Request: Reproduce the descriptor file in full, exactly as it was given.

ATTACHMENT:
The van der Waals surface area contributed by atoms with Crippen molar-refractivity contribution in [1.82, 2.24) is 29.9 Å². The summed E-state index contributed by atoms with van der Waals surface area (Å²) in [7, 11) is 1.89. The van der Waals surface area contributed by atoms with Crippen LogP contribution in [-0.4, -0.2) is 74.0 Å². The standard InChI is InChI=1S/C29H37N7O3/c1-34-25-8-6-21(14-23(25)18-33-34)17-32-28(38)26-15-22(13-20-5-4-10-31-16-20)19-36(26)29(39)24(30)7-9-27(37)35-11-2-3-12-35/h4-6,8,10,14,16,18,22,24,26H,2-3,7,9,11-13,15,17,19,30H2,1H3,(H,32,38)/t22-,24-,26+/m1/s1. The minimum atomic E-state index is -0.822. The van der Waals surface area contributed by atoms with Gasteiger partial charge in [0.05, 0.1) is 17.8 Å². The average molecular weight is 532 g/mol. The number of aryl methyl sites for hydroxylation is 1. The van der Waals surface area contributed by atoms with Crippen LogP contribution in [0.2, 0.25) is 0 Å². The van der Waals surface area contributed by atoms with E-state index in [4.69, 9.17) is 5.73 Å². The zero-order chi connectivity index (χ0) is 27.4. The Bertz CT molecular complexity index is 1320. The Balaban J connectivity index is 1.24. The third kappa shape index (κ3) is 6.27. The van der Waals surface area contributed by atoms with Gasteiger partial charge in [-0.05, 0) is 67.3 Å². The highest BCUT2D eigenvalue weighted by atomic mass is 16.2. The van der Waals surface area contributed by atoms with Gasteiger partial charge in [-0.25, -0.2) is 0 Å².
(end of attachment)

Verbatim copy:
The van der Waals surface area contributed by atoms with Crippen molar-refractivity contribution in [1.82, 2.24) is 29.9 Å². The summed E-state index contributed by atoms with van der Waals surface area (Å²) in [7, 11) is 1.89. The van der Waals surface area contributed by atoms with Crippen LogP contribution in [-0.4, -0.2) is 74.0 Å². The standard InChI is InChI=1S/C29H37N7O3/c1-34-25-8-6-21(14-23(25)18-33-34)17-32-28(38)26-15-22(13-20-5-4-10-31-16-20)19-36(26)29(39)24(30)7-9-27(37)35-11-2-3-12-35/h4-6,8,10,14,16,18,22,24,26H,2-3,7,9,11-13,15,17,19,30H2,1H3,(H,32,38)/t22-,24-,26+/m1/s1. The minimum atomic E-state index is -0.822. The van der Waals surface area contributed by atoms with Gasteiger partial charge in [0.05, 0.1) is 17.8 Å². The average molecular weight is 532 g/mol. The number of aryl methyl sites for hydroxylation is 1. The van der Waals surface area contributed by atoms with Crippen LogP contribution in [0.2, 0.25) is 0 Å². The van der Waals surface area contributed by atoms with E-state index in [4.69, 9.17) is 5.73 Å². The zero-order chi connectivity index (χ0) is 27.4. The Bertz CT molecular complexity index is 1320. The Balaban J connectivity index is 1.24. The third kappa shape index (κ3) is 6.27. The van der Waals surface area contributed by atoms with Gasteiger partial charge in [-0.05, 0) is 67.3 Å². The highest BCUT2D eigenvalue weighted by atomic mass is 16.2. The van der Waals surface area contributed by atoms with Gasteiger partial charge in [-0.25, -0.2) is 0 Å².